Frugal Innovation Scores Another Victory in Cuba: Lessons From an Embargo-Busting Small Tractor Company

In early 2016, tiny Alabama-based Cleber, LLC managed to conquer two Goliaths with one stone. It became the first American company to receive authorization from both the US and Cuba to set up a manufacturing operation on the island's Mariel Special Development Zone.
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In early 2016, tiny Alabama-based Cleber, LLC managed to conquer two Goliaths with one stone. It became the first American company to receive authorization from both the US and Cuba to set up a manufacturing operation on the island's Mariel Special Development Zone. Like David in the biblical story, Cleber used simple technology to accomplish what no one else had managed to before: slay two sets of monster bureaucracies with one blow. The embargo-busting, low-tech stone is its 'Oggun' tractor, an updated version of the 1940's Allis-Chalmers Model G.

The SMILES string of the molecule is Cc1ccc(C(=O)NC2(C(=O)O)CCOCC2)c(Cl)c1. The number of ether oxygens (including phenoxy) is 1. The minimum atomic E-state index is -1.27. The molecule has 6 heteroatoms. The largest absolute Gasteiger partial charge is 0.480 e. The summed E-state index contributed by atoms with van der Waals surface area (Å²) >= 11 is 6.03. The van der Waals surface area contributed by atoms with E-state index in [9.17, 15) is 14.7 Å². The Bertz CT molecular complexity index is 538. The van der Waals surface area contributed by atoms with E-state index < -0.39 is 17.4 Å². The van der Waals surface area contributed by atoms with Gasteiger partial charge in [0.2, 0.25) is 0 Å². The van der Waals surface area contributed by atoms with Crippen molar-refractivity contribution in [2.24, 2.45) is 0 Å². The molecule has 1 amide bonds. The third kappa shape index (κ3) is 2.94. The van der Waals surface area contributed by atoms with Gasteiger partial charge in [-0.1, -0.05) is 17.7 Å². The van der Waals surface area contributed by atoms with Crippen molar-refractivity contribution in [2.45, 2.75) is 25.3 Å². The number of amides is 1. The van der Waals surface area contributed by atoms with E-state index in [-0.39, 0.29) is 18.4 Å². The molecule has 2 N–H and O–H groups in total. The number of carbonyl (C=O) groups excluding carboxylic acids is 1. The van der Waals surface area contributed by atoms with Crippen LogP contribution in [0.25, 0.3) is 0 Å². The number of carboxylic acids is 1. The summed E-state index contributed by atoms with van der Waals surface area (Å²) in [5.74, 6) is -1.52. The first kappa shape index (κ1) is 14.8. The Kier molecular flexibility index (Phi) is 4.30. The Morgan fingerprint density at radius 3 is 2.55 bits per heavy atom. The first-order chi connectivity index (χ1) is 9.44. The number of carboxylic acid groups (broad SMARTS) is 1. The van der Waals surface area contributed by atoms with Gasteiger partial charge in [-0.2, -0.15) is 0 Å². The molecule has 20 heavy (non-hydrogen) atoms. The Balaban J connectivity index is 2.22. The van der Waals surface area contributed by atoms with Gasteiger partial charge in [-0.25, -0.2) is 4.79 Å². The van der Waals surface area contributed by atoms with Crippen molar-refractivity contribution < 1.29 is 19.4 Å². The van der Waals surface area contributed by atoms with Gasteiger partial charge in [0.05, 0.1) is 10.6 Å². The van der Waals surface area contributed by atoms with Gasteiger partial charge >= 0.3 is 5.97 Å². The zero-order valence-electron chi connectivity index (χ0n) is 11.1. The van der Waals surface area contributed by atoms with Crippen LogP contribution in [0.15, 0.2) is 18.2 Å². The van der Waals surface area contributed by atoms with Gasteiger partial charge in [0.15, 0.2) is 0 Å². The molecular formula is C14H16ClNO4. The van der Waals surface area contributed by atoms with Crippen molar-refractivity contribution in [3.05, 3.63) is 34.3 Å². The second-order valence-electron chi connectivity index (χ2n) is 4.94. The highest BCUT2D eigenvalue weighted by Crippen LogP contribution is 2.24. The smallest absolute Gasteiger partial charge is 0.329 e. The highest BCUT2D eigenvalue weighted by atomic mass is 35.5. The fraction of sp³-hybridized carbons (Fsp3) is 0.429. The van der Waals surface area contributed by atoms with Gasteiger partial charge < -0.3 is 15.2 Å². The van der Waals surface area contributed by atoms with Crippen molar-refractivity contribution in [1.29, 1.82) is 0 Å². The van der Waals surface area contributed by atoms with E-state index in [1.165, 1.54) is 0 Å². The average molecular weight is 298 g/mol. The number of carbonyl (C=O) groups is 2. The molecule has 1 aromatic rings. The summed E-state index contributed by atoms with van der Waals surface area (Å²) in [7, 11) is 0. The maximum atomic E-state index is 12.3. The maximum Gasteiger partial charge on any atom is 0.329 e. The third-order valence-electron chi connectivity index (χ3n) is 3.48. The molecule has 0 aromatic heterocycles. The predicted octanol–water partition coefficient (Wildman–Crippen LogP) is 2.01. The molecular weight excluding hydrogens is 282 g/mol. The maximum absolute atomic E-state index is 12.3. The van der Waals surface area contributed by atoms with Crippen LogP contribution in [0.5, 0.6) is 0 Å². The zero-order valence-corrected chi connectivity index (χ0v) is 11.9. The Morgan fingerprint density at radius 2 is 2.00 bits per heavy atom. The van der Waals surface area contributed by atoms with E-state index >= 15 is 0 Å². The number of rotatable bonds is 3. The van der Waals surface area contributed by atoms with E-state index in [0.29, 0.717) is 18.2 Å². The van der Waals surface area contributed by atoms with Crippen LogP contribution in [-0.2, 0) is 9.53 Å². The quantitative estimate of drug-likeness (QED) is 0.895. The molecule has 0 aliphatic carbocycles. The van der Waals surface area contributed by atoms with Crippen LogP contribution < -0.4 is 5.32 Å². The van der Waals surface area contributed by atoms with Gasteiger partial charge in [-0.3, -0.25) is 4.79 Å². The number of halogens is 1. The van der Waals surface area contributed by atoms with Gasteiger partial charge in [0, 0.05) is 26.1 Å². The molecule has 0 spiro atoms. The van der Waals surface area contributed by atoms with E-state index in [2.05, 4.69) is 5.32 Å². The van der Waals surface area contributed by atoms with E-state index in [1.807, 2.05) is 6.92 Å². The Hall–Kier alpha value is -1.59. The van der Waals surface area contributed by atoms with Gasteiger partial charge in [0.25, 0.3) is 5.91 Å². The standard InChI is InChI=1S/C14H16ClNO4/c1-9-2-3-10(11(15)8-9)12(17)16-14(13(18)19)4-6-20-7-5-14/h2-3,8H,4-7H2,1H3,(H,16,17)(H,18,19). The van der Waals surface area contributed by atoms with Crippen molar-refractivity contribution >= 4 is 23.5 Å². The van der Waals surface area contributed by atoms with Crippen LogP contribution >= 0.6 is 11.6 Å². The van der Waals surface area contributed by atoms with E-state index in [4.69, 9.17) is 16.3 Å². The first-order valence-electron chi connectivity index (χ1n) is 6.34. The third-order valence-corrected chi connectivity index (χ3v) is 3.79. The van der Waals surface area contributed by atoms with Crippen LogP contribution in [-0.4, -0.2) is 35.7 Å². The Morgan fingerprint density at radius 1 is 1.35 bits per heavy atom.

The co-founders, Cuban-born Saul Berenthal and Alabaman Horace Clemmons, are former IBM engineers and retired entrepreneurs, who found unlikely success in Cuba in great part due to their intuitive grasp of 'frugal innovation' principles. Like other frugal innovators worldwide, they created a low-cost, high-quality good by re-imagining processes and repurposing resources to meet the needs of a market with enormous financial constraints.

The adaptation of frugal innovation principles to the needs and challenges of developing nations like Cuba has been described by Navi Radjou, Jaideep Prabhu and Simone Ahuja in their work on Jugaad Innovation. 'Jugaad', a colloquial Hindi word, roughly translates as an innovative fix or an improvised solution born from ingenuity and cleverness. The term bears a surprising similarity to the colloquial Cuban term 'resolver' - improvising and making do through inventiveness. No wonder, then, that the Cuban experience is home to a wealth of local frugal innovation examples.

Cleber's entrance into the Cuban market provides another example of how the six guiding principles of jugaad/frugal innovation can be used to create value in Cuban markets.

1. Seek Opportunity in Adversity. Frugal entrepreneurs perceive harsh constraints as an invitation to innovate.